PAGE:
The Digital Terrestrial Broadcasting Regulation (435/01/CONS), issued by the Italian Communications Authority, distinguishes between broadcasters, content providers and service providers. The regulation sets out the requirements with which each class of television operator must comply in order to obtain the relevant approval (authorization or licence) from the Ministry of Communications.
However, the requirements for becoming a digital terrestrial television content provider set forth by the regulation may create a potential obstacle to market access.
'Broadcaster' and 'Content Provider'
A broadcaster has
"the right to install, operate and provide an electronic communications network and facilities for the broadcasting, multiplexing, distribution and diffusion of the frequency resources allowing the broadcasting of diffusion blocks to users."
A content provider, on the other hand, has "editorial responsibility for the arrangement of the programmes scheduled for television...broadcasting".
While in the analogue television system operators are integrated vertically and carry out a large range of activities (eg, management of the broadcasting network, creation of content and sale of advertising space), the Digital Terrestrial Broadcasting Regulation requires operators to specialize and concentrate on either the management of the broadcasting network or the creation of content.
This separation is not new to the television sector: satellite broadcasters are similarly divided into 'carriers' and 'editors' of the various channels (this division first occurred in practice and was subsequently reflected in legislation).
The introduction of such separation in the digital terrestrial system should therefore not come as a surprise, since this system will progressively come to resemble the existing satellite system from a structural and systematic point of view. In particular, the key features shared by digital terrestrial television and satellite should include, in the medium term:
- a large number of channels;
- sophisticated systems for the consultation of programme schedules (eg, electronic programme guides);
- the availability of free and encrypted channels;
- the possibility to subscribe to different carriers; and
- interactivity (on a larger scale in digital terrestrial television than satellite).
The comparison between satellite television and digital television may help to clarify why the Digital Terrestrial Broadcasting Regulation requirements for content providers can be viewed, at least in part, as in conflict with their role and function.
Requirements for Content Providers
The specific requirements which may present a potential barrier to the development of digital terrestrial television are (i) that the applicant be incorporated as a company or cooperative with fully paid-up corporate capital of at least €6.2 million, and (ii)that the applicant have at least 20 employees.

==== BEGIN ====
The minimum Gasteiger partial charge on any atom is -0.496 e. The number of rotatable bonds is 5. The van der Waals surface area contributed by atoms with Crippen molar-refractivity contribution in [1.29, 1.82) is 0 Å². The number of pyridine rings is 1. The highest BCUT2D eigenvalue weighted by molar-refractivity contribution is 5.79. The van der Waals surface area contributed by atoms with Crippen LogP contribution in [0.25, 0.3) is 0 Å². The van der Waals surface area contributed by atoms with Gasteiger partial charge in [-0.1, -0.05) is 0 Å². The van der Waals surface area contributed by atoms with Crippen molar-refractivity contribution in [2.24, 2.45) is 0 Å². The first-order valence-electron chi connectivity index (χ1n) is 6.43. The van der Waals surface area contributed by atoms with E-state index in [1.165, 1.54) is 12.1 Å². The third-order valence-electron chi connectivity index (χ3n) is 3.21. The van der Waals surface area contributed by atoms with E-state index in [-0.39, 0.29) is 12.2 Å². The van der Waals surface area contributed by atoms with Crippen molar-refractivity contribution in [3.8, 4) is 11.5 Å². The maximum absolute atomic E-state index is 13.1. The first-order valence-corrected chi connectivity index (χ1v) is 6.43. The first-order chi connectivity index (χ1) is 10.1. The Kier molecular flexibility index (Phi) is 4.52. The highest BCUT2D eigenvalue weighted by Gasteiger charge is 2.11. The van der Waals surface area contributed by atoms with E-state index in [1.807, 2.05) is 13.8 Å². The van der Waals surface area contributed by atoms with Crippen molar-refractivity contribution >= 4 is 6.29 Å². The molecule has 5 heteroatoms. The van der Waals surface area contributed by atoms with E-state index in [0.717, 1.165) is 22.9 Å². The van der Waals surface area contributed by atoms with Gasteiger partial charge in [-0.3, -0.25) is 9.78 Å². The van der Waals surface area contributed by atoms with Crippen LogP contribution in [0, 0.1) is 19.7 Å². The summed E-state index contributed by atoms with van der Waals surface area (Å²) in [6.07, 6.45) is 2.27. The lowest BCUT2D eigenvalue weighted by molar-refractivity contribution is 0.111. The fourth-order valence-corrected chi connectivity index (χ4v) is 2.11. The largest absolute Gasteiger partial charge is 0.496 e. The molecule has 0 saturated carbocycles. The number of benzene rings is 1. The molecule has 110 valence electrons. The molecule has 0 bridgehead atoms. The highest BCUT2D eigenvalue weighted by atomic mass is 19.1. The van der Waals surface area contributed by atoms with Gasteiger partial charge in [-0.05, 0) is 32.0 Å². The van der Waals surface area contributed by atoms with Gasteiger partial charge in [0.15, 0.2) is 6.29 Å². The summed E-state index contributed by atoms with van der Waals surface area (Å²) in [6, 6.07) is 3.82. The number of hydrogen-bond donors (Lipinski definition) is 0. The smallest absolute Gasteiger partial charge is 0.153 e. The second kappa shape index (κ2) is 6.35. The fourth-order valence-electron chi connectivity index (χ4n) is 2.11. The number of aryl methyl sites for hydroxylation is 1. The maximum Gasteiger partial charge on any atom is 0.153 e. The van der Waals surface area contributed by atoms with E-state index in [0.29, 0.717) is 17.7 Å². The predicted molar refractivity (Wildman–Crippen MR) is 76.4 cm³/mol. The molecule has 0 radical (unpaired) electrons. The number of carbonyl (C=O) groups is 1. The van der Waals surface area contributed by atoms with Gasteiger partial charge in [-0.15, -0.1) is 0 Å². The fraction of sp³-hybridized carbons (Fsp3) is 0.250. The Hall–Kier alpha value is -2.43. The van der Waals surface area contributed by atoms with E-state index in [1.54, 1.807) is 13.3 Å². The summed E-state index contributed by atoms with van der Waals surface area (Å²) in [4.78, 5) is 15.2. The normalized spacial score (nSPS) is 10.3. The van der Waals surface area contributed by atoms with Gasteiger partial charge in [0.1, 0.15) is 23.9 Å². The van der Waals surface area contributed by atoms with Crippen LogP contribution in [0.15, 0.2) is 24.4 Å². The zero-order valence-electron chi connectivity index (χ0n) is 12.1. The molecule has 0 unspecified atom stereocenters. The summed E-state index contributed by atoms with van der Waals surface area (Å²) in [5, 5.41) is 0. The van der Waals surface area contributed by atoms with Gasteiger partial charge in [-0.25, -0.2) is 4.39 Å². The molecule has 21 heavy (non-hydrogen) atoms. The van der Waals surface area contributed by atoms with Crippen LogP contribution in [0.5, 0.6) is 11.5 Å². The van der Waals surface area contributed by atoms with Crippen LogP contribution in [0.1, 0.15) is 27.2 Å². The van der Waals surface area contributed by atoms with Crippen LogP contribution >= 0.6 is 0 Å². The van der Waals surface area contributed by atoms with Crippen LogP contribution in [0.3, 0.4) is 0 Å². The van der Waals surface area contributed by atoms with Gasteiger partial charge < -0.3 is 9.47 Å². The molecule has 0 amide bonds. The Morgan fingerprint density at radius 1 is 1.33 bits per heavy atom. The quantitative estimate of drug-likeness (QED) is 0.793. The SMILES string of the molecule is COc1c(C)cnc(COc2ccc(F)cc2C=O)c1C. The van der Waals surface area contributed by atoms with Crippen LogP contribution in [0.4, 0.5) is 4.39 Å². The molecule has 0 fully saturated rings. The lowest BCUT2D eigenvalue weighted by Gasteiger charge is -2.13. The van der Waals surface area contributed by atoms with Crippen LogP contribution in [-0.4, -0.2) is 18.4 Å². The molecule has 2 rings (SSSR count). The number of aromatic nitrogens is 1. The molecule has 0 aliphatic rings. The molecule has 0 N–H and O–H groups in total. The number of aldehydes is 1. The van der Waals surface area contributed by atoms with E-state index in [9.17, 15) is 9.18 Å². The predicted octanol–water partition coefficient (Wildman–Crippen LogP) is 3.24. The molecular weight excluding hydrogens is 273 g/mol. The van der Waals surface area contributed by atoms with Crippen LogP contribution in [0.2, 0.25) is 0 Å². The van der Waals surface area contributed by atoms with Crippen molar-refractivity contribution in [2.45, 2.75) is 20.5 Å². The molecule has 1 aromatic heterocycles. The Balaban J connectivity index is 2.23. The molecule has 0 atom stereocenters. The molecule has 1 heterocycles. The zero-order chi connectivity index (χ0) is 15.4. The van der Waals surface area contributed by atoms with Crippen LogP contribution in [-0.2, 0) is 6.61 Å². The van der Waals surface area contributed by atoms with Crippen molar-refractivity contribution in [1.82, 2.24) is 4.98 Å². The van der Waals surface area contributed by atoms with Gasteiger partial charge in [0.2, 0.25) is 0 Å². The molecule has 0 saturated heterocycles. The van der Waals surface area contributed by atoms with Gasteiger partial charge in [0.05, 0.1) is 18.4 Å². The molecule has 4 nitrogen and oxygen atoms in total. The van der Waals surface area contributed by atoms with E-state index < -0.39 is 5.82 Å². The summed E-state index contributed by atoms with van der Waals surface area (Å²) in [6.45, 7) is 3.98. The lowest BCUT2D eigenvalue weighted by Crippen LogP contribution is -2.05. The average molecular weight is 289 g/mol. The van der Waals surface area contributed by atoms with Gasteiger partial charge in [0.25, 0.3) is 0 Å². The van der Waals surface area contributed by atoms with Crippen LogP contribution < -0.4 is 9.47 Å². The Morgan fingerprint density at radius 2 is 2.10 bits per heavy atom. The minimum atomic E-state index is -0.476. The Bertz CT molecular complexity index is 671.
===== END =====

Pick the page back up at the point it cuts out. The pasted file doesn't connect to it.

Minimum corporate capital requirement
The reasoning behind the minimum corporate capital requirement is unclear.
First, it may be assumed that some of the obvious candidates to become digital terrestrial television content providers are operators that currently provide content for satellite platforms. Research suggests that only a small number of these content providers have a corporate capital of at least €6.2 million. Notwithstanding this, however, satellite content does not appear to be limited, poor or undifferentiated; rather, even in the limited Italian satellite market the channels on offer exhibit the opposite characteristics, such as quality and variety.
Other future potential content providers are those currently classed as 'independent producers'. Again, very few of these have corporate capital of at least €6.2 million. There is thus a risk that the majority of independent producers will be excluded from acting as digital content providers. Arguably, this is not merely impractical, but is also in breach of the protection granted to independent producers by the European Union (eg, certain programme quotas reserved for independent producers). In addition, it is clear that many independent producers, even those with 'limited' corporate capital, can contribute to the diversification of programme content, create quality products, be economically profitable and so on.
Therefore, such a high corporate capital requirement may have a detrimental effect on the possible future content providers' market.
In addition, the requirement does not seem justified from an economic point of view. This is illustrated by the different characteristics of broadcasters and content providers.